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Friday, April 3, 2009

Obama’s Nobel Headache

Paul Krugman has emerged as Obama's toughest liberal critic. He's deeply skeptical of the bank bailout and pessimistic about the economy. Why the establishment worries he may be right.

By Evan Thomas | NEWSWEEK

Andrew Eccles for Newsweek

Traditionally, punditry in Washington has been a cozy business. To get the inside scoop, big-time columnists sometimes befriend top policymakers and offer informal advice over lunch or drinks. Naturally, lines can blur. The most noted pundit of mid-20th-century Washington, Walter Lippmann, was known to help a president write a speech—and then to write a newspaper column praising the speech.

Paul Krugman has all the credentials of a ranking member of the East Coast liberal establishment: a column in The New York Times, a professorship at Princeton, a Nobel Prize in economics. He is the type you might expect to find holding forth at a Georgetown cocktail party or chumming around in the White House Mess of a Democratic administration. But in his published opinions, and perhaps in his very being, he is anti-establishment. Though he was a scourge of the Bush administration, he has been critical, if not hostile, to the Obama White House.

In his twice-a-week column and his blog, Conscience of a Liberal, he criticizes the Obamaites for trying to prop up a financial system that he regards as essentially a dead man walking. In conversation, he portrays Treasury Secretary Tim Geithner and other top officials as, in effect, tools of Wall Street (a ridiculous charge, say Geithner defenders). These men and women have "no venality," Krugman hastened to say in an interview with NEWSWEEK. But they are suffering from "osmosis," from simply spending too much time around investment bankers and the like. In his Times column the day Geithner announced the details of the administration's bank-rescue plan, Krugman described his "despair" that Obama "has apparently settled on a financial plan that, in essence, assumes that banks are fundamentally sound and that bankers know what they're doing. It's as if the president were determined to confirm the growing perception that he and his economic team are out of touch, that their economic vision is clouded by excessively close ties to Wall Street."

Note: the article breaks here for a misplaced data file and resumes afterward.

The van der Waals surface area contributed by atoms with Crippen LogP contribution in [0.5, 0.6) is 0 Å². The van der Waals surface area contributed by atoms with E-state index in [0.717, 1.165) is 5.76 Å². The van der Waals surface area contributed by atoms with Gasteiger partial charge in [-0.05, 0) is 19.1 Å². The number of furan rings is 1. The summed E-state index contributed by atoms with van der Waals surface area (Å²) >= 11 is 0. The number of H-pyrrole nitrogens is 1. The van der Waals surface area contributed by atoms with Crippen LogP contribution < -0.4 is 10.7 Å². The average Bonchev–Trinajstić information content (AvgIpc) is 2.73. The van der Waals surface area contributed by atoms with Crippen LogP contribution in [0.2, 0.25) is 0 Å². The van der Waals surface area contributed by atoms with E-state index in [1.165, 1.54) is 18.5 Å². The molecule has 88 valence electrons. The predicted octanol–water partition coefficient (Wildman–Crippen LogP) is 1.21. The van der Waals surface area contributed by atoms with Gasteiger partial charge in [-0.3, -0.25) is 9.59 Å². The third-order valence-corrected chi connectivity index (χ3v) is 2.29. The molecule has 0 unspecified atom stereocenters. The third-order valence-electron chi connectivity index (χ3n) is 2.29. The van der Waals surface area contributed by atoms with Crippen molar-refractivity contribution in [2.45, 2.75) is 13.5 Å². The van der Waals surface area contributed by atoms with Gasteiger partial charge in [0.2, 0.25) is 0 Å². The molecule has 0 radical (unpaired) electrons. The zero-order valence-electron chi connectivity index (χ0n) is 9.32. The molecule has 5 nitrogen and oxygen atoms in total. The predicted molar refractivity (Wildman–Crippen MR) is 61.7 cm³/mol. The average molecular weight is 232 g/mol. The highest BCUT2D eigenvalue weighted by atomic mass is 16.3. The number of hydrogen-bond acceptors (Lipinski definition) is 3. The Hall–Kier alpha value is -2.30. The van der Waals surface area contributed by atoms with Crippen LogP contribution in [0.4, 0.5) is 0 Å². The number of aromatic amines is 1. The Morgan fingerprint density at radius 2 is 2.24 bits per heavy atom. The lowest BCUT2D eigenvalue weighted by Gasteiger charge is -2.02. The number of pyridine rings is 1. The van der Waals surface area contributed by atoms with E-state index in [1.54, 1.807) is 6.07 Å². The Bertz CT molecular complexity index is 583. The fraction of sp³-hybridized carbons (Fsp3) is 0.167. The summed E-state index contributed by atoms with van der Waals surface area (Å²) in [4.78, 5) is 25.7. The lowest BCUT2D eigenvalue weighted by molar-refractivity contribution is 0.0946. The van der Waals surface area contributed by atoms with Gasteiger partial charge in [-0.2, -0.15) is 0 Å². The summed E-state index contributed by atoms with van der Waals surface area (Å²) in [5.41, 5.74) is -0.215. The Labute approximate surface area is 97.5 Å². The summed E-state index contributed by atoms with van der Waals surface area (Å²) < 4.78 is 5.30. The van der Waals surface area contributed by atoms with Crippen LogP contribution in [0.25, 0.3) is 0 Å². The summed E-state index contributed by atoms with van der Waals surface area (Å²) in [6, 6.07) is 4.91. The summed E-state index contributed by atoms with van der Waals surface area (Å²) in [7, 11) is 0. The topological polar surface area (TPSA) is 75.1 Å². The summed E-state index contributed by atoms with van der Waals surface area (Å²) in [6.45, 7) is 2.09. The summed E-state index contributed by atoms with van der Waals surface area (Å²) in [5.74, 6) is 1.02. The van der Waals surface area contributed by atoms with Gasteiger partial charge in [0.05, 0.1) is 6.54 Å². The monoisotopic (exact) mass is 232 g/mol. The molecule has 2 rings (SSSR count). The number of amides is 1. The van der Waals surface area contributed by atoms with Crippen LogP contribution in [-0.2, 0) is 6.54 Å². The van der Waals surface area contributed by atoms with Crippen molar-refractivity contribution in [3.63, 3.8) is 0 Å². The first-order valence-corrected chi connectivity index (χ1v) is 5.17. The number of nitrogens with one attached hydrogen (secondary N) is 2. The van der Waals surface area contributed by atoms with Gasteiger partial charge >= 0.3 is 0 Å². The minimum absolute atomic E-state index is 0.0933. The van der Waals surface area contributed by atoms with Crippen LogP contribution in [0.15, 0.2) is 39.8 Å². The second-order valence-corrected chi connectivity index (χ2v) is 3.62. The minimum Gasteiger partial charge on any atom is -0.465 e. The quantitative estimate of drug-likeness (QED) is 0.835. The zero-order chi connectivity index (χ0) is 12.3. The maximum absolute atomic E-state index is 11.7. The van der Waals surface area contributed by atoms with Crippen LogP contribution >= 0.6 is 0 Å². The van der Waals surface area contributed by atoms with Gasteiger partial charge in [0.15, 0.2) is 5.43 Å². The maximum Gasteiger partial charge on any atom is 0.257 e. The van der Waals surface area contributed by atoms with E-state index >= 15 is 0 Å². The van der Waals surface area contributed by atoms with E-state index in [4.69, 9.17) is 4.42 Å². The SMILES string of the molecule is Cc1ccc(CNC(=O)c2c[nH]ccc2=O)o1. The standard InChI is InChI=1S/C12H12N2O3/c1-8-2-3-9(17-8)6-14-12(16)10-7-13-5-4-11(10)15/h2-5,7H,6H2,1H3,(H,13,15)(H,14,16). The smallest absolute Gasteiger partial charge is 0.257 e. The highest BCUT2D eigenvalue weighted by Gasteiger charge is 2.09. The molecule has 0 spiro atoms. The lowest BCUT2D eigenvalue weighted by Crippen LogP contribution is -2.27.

If you are of the establishment persuasion (and I am), reading Krugman makes you uneasy. You hope he's wrong, and you sense he's being a little harsh (especially about Geithner), but you have a creeping feeling that he knows something that others cannot, or will not, see. By definition, establishments believe in propping up the existing order. Members of the ruling class have a vested interest in keeping things pretty much the way they are. Safeguarding the status quo, protecting traditional institutions, can be healthy and useful, stabilizing and reassuring. But sometimes, beneath the pleasant murmur and tinkle of cocktails, the old guard cannot hear the sound of ice cracking. The in crowd of any age can be deceived by self-confidence, as Liaquat Ahamed has shown in "Lords of Finance," his new book about the folly of central bankers before the Great Depression, and David Halberstam revealed in his Vietnam War classic, "The Best and the Brightest." Krugman may be exaggerating the decay of the financial system or the devotion of Obama's team to preserving it. But what if he's right, or part right? What if President Obama is squandering his only chance to step in and nationalize—well, maybe not nationalize, that loaded word—but restructure the banks before they collapse altogether?

The Obama White House is careful not to provoke the wrath of Krugman any more than necessary. Treasury officials go out of their way to praise him by name (while also decrying the bank-rescue prescriptions of him and his ilk as "deeply impractical"). But the administration does not seek to cultivate him. Obama aides have invited commentators of all persuasions to the White House for some off-the-record stroking; in February, after Krugman's fellow Times op-ed columnist David Brooks wrote a critical column accusing Obama of overreaching, Brooks, a moderate Republican, was cajoled by three different aides and by the president himself, who just happened to drop by. But, says Krugman, "the White House has done very little by way of serious outreach. I've never met Obama. He pronounced my name wrong"—when, at a press conference, the president, with a slight note of irritation in his voice, invited Krugman (pronounced with an "oo," not an "uh" sound) to offer a better plan for fixing the banking system.